What to Do If You Get Into a Trucking Accident

Overturned truck on the side of the road

Getting into a trucking accident is perhaps one of the scariest things for any truck driver, especially if the collision was more than just a minor bumper tap. The following suggestions can help avoid liability and other issues.

Having more than just a pen and paper available will help you take better records of the accident. An accident report kit has everything you need in one place and should contain the following:

  • Safety vest
  • A written report form to help document the incident
  • A diagram template to draw out the scene
  • Witness cards
  • Writing utensils
  • Camera

At The Scene

  • Take a second to recollect yourself and remain calm.
  • Call 911. Use the nearest mile marker to give the most accurate location possible. If cell services are not available, secure the scene first and send people for help in multiple directions if possible. Of course, never send someone who is injured or in shock.
  • Do NOT move the vehicle from the crash site unless instructed by authorities or highway signs. Remember that prosecutors will grasp at every little thing to put you at fault. It’s not worth trying to do something that may be questionable. Moving the vehicle after the incident may appear as an attempt at fleeing, for instance. Think first, act second.
  • Secure the scene. If you intend to stop for more than 10 minutes, which should always be the case in an accident, you must put reflectors out immediately.

On a two-way highway, one reflector is to be placed 100 feet in front of the vehicle, one 10 feet behind the vehicle, and the last 100 feet behind. On a one way or divided highway, one triangle is to be placed 10 feet behind the truck, the second 100 feet behind the truck, and the last 200 feet behind the truck. Within 500 feet of a hill, curve, or obstruction, a reflector should be placed 100 to 500 feet from the vehicle in the direction of the obstruction. The other two will depend on if you are on a one way/divided or a two-way road, so follow the guidelines for that. The average stride length is about 2.5 feet for a man and 2.2 feet for a woman.

  • Inform your company. Immediately let your company know what happened. Try to be as objective as possible and remain calm: they will help you take care of everything. Once you’ve fully documented the accident, send it all to your dispatcher or whoever is taking care of you on the company side. Use a scanning app, such as CamScanner, to take photos of paper forms and instantly convert them to PDF or just send pictures of the forms if it’s easier for you.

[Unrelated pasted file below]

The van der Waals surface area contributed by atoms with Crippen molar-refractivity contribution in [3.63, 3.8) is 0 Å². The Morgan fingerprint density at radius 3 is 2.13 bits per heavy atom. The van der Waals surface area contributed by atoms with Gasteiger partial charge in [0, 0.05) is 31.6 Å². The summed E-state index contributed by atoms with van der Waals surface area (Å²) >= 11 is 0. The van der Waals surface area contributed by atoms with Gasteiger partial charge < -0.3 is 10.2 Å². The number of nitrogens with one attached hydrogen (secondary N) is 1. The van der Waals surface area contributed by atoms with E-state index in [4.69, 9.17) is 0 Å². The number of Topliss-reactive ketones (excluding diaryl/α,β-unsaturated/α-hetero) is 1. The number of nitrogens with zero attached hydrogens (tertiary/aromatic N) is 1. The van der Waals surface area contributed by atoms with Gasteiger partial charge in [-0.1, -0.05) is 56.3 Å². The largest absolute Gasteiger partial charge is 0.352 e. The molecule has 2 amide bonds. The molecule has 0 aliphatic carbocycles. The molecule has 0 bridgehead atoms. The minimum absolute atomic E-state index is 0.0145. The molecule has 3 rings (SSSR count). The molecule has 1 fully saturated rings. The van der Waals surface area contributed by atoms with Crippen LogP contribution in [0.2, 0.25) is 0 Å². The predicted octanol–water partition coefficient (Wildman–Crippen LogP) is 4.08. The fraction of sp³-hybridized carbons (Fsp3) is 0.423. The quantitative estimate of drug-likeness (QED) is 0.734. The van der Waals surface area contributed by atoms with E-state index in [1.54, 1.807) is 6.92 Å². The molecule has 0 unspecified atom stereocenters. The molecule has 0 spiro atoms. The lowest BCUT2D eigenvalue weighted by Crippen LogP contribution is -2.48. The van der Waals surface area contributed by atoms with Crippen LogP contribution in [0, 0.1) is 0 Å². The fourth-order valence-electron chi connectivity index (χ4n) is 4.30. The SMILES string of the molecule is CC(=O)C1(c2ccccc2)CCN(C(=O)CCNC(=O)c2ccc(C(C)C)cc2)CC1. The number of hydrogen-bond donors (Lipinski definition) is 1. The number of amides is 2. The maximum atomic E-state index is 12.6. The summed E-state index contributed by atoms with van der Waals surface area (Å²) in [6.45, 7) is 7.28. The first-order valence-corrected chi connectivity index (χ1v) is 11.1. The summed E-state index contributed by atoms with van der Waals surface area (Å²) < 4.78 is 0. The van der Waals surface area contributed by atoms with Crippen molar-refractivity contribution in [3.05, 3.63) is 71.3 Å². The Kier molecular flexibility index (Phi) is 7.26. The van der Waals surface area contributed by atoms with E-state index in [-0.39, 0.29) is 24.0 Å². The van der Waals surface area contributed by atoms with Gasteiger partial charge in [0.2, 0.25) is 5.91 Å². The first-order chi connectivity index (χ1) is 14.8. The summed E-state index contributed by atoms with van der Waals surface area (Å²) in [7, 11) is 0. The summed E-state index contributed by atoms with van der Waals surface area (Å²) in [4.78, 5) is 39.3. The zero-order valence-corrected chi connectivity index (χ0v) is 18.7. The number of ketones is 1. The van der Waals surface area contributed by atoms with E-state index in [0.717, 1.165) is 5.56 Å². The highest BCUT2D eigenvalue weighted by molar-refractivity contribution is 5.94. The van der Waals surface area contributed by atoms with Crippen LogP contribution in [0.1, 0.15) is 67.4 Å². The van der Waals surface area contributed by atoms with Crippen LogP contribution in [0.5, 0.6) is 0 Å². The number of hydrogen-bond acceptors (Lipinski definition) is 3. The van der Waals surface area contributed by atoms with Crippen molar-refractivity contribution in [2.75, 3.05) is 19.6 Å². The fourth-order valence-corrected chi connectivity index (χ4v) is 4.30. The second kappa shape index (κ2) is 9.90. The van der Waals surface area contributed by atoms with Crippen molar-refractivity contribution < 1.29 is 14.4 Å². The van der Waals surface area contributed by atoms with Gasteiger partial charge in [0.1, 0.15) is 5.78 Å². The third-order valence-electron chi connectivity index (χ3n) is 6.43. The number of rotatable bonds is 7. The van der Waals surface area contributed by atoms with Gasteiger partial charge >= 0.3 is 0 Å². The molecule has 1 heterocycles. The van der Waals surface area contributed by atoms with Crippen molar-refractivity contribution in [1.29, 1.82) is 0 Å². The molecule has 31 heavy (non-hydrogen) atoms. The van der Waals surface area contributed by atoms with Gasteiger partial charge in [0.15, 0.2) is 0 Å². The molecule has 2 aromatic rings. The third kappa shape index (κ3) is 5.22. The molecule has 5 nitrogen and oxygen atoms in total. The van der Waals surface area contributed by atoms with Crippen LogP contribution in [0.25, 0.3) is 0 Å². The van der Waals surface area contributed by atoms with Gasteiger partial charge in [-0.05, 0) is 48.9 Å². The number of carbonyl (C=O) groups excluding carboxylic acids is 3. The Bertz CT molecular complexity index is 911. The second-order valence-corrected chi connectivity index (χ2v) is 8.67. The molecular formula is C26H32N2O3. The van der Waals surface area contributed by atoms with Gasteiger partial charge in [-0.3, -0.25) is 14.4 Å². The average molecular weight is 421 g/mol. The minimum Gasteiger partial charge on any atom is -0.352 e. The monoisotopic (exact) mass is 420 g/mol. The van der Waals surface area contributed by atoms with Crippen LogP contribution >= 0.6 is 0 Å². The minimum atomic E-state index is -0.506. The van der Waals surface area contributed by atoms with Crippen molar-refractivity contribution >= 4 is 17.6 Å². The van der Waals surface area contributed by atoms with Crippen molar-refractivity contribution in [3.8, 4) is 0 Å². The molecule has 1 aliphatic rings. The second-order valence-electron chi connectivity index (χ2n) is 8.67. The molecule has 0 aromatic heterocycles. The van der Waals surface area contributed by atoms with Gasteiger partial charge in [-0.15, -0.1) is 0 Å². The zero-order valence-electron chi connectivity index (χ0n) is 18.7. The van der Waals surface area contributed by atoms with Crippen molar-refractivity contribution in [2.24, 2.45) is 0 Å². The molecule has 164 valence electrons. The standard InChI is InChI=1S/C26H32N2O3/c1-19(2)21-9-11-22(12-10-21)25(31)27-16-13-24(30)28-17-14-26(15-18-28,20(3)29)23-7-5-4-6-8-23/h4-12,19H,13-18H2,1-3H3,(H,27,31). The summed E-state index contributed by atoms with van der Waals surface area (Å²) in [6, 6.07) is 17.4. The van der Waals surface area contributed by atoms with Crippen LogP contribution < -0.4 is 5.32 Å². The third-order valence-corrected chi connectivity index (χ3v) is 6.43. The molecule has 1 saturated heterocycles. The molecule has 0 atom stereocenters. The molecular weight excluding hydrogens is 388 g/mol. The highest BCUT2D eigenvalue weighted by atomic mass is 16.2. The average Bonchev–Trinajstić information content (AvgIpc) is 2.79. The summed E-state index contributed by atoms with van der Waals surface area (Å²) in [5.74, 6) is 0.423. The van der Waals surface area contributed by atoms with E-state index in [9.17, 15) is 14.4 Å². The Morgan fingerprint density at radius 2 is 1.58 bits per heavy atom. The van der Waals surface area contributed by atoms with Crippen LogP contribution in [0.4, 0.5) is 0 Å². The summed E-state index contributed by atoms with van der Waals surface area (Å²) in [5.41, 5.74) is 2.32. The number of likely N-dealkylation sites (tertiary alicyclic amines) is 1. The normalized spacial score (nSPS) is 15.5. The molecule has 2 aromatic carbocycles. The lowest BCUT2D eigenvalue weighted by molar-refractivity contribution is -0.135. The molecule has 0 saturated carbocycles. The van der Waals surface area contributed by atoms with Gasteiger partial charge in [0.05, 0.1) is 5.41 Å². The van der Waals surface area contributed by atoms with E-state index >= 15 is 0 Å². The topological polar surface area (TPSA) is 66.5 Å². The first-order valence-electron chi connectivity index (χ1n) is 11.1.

• Get witness information. Record names, addresses, insurance card info (just snap a picture), license plates, and contact information from all witnesses. Keep in mind that spending too much time with a witness can be seen by prosecutors as an attempt at coercion.
  • Take lots of photos from all angles possible. This will prove very useful for you, especially if the incident was not your fault.
  • Wait for the authorities to arrive. Stay calm and move everyone to a safe place, behind a barrier, or off the road entirely. Try to be as collected and objective as possible when you talk to the authorities.

After the Incident

The police and insurance companies will determine who was at fault. It may be one-sided or both drivers might be at fault, in which case a percentage of the blame is assigned to each party.

Blue tractor with a crushed trailer under a bridge
Be honest about the accident.

You might receive tickets if at fault, and the severity as well as frequency of the violation may result in your license being suspended or revoked. Remember that fines and points are stricter for CDL holders than for regular drivers.

You will most likely be subject to alcohol and drug testing by your company to determine if you were under the influence at the time of the accident, even if you were not at fault.

If the results show you were under the influence of alcohol or drugs, you may be fired immediately, and your company may press charges against you for the damage you caused.

If the test comes back clean, what happens next depends on the severity of the accident and the amount of damage caused.

If the accident is minor, you’ll keep your job unless you’ve had many accidents before. If the accident resulted in losing your license, however, you will be most likely be out of a job. Being under the influence, vehicular manslaughter, and fleeing the scene are all first-class tickets to having your license revoked and facing serious charges to include jail time.

Stay honest throughout the accident investigation process to demonstrate to your company that you have integrity. Truckers with a history of safe driving are not likely to get terminated, but a fatal accident can end a career in an instant.

At the end of the day, it is always the professional driver’s job to practice safe driving habits and refrain from substance abuse. It can be the difference between making a paycheck and jail time.


About The Author
Contributors: Martina Szabo (Writer, traveled OTR, and helped Schneider redesign their training yard).